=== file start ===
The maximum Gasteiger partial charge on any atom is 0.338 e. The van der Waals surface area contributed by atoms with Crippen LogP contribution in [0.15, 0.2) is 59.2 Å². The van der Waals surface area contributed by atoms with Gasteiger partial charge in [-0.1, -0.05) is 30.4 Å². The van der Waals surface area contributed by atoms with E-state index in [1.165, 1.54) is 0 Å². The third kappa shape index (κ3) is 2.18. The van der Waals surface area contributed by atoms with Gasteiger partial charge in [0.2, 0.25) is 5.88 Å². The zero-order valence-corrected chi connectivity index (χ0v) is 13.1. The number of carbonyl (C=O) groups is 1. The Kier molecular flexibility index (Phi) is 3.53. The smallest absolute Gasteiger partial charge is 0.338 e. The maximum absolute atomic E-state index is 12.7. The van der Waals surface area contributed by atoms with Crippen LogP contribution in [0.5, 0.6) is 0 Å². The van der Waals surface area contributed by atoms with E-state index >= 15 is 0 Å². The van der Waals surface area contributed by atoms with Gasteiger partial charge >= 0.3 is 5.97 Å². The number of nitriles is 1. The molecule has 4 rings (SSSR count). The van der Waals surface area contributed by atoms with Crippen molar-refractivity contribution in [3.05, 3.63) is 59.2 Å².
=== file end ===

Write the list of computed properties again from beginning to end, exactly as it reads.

The maximum Gasteiger partial charge on any atom is 0.338 e. The van der Waals surface area contributed by atoms with Crippen LogP contribution in [0.15, 0.2) is 59.2 Å². The van der Waals surface area contributed by atoms with Gasteiger partial charge in [-0.1, -0.05) is 30.4 Å². The van der Waals surface area contributed by atoms with E-state index in [1.165, 1.54) is 0 Å². The third kappa shape index (κ3) is 2.18. The van der Waals surface area contributed by atoms with Gasteiger partial charge in [0.2, 0.25) is 5.88 Å². The zero-order valence-corrected chi connectivity index (χ0v) is 13.1. The number of carbonyl (C=O) groups is 1. The Kier molecular flexibility index (Phi) is 3.53. The smallest absolute Gasteiger partial charge is 0.338 e. The maximum absolute atomic E-state index is 12.7. The van der Waals surface area contributed by atoms with Crippen LogP contribution in [0.5, 0.6) is 0 Å². The van der Waals surface area contributed by atoms with E-state index >= 15 is 0 Å². The van der Waals surface area contributed by atoms with Gasteiger partial charge >= 0.3 is 5.97 Å². The number of nitriles is 1. The molecule has 4 rings (SSSR count). The van der Waals surface area contributed by atoms with Crippen molar-refractivity contribution in [3.05, 3.63) is 59.2 Å².